Threat actors behind the Twilio hack also gained access to the accounts of 93 individual users of its Authy two-factor authentication (2FA) service.
Early August, the communications company Twilio discloses a data breach, threat actors had access to the data of some of its customers. The attackers accessed company systems using employee credentials obtained through a sophisticated SMS phishing attack.
Twilio is an American firm that provides programmable communication tools for making and receiving phone calls, sending and receiving text messages, and performing other communication functions using its web service APIs.
The company has more than 5,000 employees in 17 countries, and its revenues in 2021 are US$2.84 billion.
Twilio last week announced that that the threat actors also gained access to the accounts of 93 individual users of its Authy two-factor authentication (2FA) service.
“To date, our investigation has identified 163 Twilio customers – out of a total customer base of over 270,000 – whose data was accessed without authorization for a limited period of time, and we have notified all of them.” reads an update provided by the company on August 24, 2022.
“In addition, to date, our investigation has identified that the malicious actors gained access to the accounts of 93 individual Authy users – out of a total of approximately 75 million users – and registered additional devices to their accounts. We have since identified and removed unauthorized devices from these Authy accounts.”
The company added that it has since identified and removed the illegitimately added devices from the impacted accounts.
Twilio owned company Authy provides Two-factor authentication (2FA) to protect accounts from hacking.
Twilio already contacted the 93 impacted Authy users and provided them with additional guidance to protect their account:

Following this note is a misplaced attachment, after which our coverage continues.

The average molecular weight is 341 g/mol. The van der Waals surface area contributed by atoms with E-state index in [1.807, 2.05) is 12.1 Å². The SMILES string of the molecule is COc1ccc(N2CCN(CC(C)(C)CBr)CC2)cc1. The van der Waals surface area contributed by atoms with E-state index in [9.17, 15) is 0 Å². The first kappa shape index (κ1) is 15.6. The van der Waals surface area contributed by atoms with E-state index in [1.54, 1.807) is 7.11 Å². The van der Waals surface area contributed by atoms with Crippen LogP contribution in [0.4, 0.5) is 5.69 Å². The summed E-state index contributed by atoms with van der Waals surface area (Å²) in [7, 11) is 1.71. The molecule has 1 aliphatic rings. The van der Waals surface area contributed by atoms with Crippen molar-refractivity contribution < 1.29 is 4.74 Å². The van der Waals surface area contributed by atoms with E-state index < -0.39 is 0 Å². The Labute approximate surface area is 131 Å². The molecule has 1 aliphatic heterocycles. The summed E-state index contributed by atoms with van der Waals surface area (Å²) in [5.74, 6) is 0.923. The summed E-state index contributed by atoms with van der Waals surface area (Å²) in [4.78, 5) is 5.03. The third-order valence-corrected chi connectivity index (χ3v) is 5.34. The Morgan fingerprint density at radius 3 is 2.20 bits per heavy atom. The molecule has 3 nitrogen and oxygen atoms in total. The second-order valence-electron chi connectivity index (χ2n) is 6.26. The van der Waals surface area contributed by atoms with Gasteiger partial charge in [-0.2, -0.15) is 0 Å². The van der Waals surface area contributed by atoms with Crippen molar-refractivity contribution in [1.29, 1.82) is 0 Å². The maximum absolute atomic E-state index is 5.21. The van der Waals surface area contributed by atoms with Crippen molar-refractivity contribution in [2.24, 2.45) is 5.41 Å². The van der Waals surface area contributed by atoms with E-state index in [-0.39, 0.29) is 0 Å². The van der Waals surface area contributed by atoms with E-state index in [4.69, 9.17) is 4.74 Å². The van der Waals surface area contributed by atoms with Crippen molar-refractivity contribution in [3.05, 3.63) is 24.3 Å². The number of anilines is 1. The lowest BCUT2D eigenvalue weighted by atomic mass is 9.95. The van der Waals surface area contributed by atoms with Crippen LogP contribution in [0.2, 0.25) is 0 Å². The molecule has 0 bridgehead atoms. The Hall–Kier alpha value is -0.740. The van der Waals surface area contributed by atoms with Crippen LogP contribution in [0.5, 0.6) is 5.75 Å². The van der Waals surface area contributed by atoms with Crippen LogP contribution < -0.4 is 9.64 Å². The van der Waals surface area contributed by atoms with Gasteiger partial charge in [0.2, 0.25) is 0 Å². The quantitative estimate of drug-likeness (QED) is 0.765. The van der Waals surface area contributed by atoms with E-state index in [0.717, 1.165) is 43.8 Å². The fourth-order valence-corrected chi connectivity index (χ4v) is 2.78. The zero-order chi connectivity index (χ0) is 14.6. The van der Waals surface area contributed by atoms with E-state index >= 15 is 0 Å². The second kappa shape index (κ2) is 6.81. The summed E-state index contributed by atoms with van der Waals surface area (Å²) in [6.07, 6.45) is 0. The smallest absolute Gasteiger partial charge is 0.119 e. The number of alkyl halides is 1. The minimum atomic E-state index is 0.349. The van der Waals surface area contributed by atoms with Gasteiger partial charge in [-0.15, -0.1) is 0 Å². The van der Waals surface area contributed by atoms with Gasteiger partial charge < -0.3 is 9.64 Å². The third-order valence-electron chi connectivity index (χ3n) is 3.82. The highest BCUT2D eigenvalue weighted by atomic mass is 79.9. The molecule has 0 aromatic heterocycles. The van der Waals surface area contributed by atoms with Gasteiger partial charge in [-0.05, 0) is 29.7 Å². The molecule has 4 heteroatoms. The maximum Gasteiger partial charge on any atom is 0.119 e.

- Review any linked account(s) for suspicious activity and work with their account provider(s) if they have any concerns.
- Review all devices tied to their Authy account and remove any additional devices they don’t recognize.
- To prevent the addition of unauthorized devices, we recommend that users add a backup device and disable “Allow Multi-device” in the Authy application. Users can re-enable “Allow Multi-device” to add new devices at any time. Specific steps can be found here.
Last week, security firm Group-IB reported that the threat actors behind the attacks on Twilio and Cloudflare have been linked to a large-scale phishing campaign that targeted 136 organizations. Most of the victims are organizations providing IT, software development, and cloud services.
The campaign, codenamed 0ktapus, resulted in the compromise of 9,931 accounts, 3120 compromised user credentials with email.
Threat actors behind the 0ktapus campaign aimed at obtaining Okta identity credentials and two-factor authentication (2FA) codes from users of the targeted organizations. Then the attackers could gain unauthorized access to any enterprise resources by using this information.
Experts pointed out that despite using low-skill methods, threat actors were able to compromise a large number of well-known organizations. Group-IB speculates that the attack was planned carefully in advance because once the attackers compromised an organization they were quickly able to pivot and launch subsequent supply chain attacks.
The threat actors targeted employees of companies that are customers of IAM leader Okta, the attack chain started with text messages sent to the victims containing links to phishing sites that mimicked the Okta authentication page of the respective targeted entities.
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(SecurityAffairs – hacking, Twilio)